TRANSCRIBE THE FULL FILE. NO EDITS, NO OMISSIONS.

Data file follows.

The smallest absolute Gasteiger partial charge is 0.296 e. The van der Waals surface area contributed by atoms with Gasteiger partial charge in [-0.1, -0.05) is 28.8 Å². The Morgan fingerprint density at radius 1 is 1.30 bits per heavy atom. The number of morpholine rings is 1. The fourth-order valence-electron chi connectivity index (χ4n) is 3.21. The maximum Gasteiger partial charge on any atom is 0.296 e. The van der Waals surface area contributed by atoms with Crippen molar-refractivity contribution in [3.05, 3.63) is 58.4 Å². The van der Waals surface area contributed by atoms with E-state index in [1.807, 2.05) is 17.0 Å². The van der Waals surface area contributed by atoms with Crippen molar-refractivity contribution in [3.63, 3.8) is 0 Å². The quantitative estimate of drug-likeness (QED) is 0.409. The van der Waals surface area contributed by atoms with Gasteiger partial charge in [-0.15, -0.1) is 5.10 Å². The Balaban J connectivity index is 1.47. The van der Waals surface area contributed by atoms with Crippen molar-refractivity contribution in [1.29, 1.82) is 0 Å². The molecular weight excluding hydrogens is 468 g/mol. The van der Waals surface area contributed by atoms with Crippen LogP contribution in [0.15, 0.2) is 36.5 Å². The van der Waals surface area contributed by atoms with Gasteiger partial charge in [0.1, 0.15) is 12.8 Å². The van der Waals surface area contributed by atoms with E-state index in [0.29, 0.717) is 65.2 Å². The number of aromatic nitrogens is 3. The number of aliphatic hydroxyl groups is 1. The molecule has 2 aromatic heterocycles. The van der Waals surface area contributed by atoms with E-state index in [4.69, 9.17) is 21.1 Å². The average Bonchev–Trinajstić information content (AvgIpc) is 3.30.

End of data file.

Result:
The smallest absolute Gasteiger partial charge is 0.296 e. The van der Waals surface area contributed by atoms with Gasteiger partial charge in [-0.1, -0.05) is 28.8 Å². The Morgan fingerprint density at radius 1 is 1.30 bits per heavy atom. The number of morpholine rings is 1. The fourth-order valence-electron chi connectivity index (χ4n) is 3.21. The maximum Gasteiger partial charge on any atom is 0.296 e. The van der Waals surface area contributed by atoms with Crippen molar-refractivity contribution in [3.05, 3.63) is 58.4 Å². The van der Waals surface area contributed by atoms with E-state index in [1.807, 2.05) is 17.0 Å². The van der Waals surface area contributed by atoms with Crippen molar-refractivity contribution in [3.63, 3.8) is 0 Å². The quantitative estimate of drug-likeness (QED) is 0.409. The van der Waals surface area contributed by atoms with Gasteiger partial charge in [-0.15, -0.1) is 5.10 Å². The Balaban J connectivity index is 1.47. The van der Waals surface area contributed by atoms with Crippen molar-refractivity contribution in [1.29, 1.82) is 0 Å². The molecular weight excluding hydrogens is 468 g/mol. The van der Waals surface area contributed by atoms with Crippen LogP contribution in [0.15, 0.2) is 36.5 Å². The van der Waals surface area contributed by atoms with Gasteiger partial charge in [0.1, 0.15) is 12.8 Å². The van der Waals surface area contributed by atoms with E-state index in [0.29, 0.717) is 65.2 Å². The number of aromatic nitrogens is 3. The number of aliphatic hydroxyl groups is 1. The molecule has 2 aromatic heterocycles. The van der Waals surface area contributed by atoms with E-state index in [4.69, 9.17) is 21.1 Å². The average Bonchev–Trinajstić information content (AvgIpc) is 3.30.